Benediction: (the Deacon): Bow down yourselves for a blessing. (Priest): The LORD be always with you. R. And with thy spirit. O LORD Jesus Christ, who is the Crown of all the Church, which was formed out of himself, grant us to pass this year in peace. R. Amen. May he gladden us with the fruits of the earth, and grant us strength to gather them. R. Amen. That we may without harm pass through the circle of the year rejoicing in such prosperity as is pleasing unto him. R. Amen. Through his mercy, who liveth and governeth all things, and is blessed for evermore. R. Amen.

Laudes. Alleluia. The wilderness and the solitary place shall be glad for them. P. And the desert shall rejoice, and blossom as the rose. Alleluia. Alleluia. V. O be joyful in the LORD, all ye lands ; serve the LORD with gladness and come before his presence with song. P. And the desert shall rejoice and blossom as the rose. V. Glory and honour be to the Father and to the Son and to the Holy Ghost for ever and ever. Amen. P. And the desert shall rejoice and blossom as the rose.

Collect: Only begotten Son of the unbegotten Father, dispel from us the sleep of the body and mercifully spare our offences ; that that which is now sown in the weakness of our vile body, by the gift of thy divinity may rise in glory : do thou, therefore, O LORD, bestow an abundant assistance on all that trust in thee, and by the overshadowing of thy wings draw us to our fatherland on high. R. Amen. Through our LORD, &c.

[The following is said daily.]

Laudes: In the evening, and in the morning, and at noonday. P. We praise thee, O LORD.

Collect: O LORD, Almighty, who hast commanded us to call the evening, the morning, and the noonday one day ; and hast made the sun to know his going down : dispel, we beseech thee, the darkness from our hearts, that by thy light we may know thee to be the true God and eternal light. R. Amen. Through thy mercy, O our God, who livest and reignest and governest all things, and art blessed for evermore. R. Amen.

Conclusion: +In the name of our LORD Jesus Christ, let us go forth in peace. R. Thanks be to God.

It would appear on first reading that this was a service of evening prayer without any psalms at all! But this is by no means the case. Notice that all the versicles begin with a verse of a Psalm, e.g: “Like as we have heard,” which is from Psalm 48. This demonstrates that the custom was to sing the whole psalm intercalating the refrain after every verse, as opposed to the Roman tradition of antiphons before and after each psalm. The Trinitarian doxology takes a unique form too, with the addition of “honour.” This was apparently enjoined by the fourth Synod of Toledo (633), but is also found in the Ambrosian Rite, and doubtless elsewhere too. Given that this Sunday precedes Epiphany, it’s interesting that the rite makes reference to the new year. Clearly the custom of marking new year’s day on 1st January was in use. Notice also the conspicuous absence of the Magnificat, which hitherto I had thought of as the evening hymn par excellence. Given what I had said in the previous post about secular vs monastic praxis, it’s interesting that Spanish Vespers usually only required one or two complete psalms (usually chosen to compliment the theme of the service rather than a monastic “course”). Compare Anglican Evensong.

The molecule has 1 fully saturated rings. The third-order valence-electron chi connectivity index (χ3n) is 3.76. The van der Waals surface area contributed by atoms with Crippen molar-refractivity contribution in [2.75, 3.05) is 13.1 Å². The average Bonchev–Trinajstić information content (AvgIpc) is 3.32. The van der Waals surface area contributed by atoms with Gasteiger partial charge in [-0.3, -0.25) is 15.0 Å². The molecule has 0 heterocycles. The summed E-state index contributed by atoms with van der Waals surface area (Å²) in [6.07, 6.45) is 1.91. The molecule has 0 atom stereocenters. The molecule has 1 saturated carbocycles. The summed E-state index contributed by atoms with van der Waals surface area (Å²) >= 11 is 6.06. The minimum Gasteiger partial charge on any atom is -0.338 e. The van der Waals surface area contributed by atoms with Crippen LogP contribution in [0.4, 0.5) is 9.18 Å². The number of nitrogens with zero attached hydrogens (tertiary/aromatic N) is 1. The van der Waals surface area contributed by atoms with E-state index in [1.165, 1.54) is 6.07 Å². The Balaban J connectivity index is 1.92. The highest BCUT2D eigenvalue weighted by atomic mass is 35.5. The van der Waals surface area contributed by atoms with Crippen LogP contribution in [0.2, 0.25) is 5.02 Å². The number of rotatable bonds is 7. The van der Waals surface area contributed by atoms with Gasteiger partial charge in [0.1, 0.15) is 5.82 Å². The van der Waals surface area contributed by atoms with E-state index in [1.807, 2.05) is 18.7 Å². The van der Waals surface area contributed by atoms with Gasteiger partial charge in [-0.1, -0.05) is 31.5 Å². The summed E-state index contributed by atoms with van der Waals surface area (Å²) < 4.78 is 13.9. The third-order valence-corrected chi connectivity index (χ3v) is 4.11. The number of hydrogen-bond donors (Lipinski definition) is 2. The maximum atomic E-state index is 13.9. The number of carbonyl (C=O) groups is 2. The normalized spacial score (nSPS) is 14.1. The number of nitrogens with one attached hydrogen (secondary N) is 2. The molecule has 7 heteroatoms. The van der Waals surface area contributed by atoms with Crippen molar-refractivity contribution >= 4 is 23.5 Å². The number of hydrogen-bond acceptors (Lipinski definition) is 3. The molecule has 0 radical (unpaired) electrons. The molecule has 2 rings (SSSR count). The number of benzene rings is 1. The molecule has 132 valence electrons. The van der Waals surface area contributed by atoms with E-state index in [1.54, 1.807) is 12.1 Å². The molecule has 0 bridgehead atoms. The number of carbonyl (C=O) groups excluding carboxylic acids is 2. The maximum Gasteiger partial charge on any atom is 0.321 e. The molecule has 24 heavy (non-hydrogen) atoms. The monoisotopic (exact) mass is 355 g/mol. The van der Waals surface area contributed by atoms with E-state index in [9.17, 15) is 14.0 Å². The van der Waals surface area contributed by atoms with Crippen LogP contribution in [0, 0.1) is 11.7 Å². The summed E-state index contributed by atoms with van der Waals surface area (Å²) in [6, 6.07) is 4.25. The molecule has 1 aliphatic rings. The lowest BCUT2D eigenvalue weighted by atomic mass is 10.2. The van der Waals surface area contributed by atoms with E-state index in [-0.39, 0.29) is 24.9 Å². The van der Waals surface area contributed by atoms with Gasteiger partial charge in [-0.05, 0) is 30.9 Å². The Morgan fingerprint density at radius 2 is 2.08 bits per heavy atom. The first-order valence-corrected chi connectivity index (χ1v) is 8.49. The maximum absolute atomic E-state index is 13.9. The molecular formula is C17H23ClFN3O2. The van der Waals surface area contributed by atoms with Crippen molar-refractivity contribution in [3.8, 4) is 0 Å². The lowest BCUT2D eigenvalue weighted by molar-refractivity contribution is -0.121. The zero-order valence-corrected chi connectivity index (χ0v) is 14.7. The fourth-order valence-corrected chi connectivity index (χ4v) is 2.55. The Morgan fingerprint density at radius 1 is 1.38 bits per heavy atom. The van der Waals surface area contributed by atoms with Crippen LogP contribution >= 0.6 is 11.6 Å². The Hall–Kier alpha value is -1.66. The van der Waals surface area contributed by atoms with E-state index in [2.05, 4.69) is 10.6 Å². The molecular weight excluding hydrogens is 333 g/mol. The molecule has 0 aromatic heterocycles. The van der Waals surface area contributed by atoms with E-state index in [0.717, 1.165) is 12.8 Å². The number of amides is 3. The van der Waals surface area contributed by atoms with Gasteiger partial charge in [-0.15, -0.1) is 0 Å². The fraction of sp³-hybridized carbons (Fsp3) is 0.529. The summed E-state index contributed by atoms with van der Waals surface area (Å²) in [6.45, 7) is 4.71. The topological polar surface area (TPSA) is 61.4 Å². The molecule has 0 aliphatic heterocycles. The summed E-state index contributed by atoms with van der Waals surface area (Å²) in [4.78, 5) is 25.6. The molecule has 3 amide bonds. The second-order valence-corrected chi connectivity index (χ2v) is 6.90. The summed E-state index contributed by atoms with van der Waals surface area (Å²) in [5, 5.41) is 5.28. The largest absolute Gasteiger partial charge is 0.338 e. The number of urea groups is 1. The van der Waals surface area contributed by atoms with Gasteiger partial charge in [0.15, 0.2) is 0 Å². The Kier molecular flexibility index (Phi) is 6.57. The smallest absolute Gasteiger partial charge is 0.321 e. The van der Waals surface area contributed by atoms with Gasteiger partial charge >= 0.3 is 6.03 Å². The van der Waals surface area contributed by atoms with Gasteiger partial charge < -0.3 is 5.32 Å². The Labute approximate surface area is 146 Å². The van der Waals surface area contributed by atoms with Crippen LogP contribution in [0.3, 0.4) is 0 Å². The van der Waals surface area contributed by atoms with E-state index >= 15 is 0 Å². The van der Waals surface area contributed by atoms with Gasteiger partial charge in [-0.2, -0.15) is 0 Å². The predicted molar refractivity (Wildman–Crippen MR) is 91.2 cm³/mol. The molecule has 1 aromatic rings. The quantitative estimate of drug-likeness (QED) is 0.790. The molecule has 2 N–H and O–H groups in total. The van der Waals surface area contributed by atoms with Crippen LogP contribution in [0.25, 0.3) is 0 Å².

My impression of this particular service is that it is very cyclical. There are constant repetitions of the themes of light and darkness, beginning and end, vis-à-vis the Lucernarium and the Oratio Completoria. The Collect given before the conclusion encapsulates these themes, and indeed the meaning of all evening prayer. It takes the theme of the whole day, beginning at evening (very important) up to the noonday in the cycle inclusively, and then combines these elements of time, as betokened by the celestial bodies, with the theology of the “sun of righteousness” at the end of prophecy (Malachi 4:2); that as we mark the going down of the sun with the kindling of lamps (the symbol of the Lucernarium), so we are mindful of the darkness of our own hearts and hope in the true light of God’s countenance. In a sense, it goes from nature to theology and thence to eschatology. It’s very clever, and I’ve found this to be a hallmark of other Spanish Collects, and indeed some of the better Roman ones too.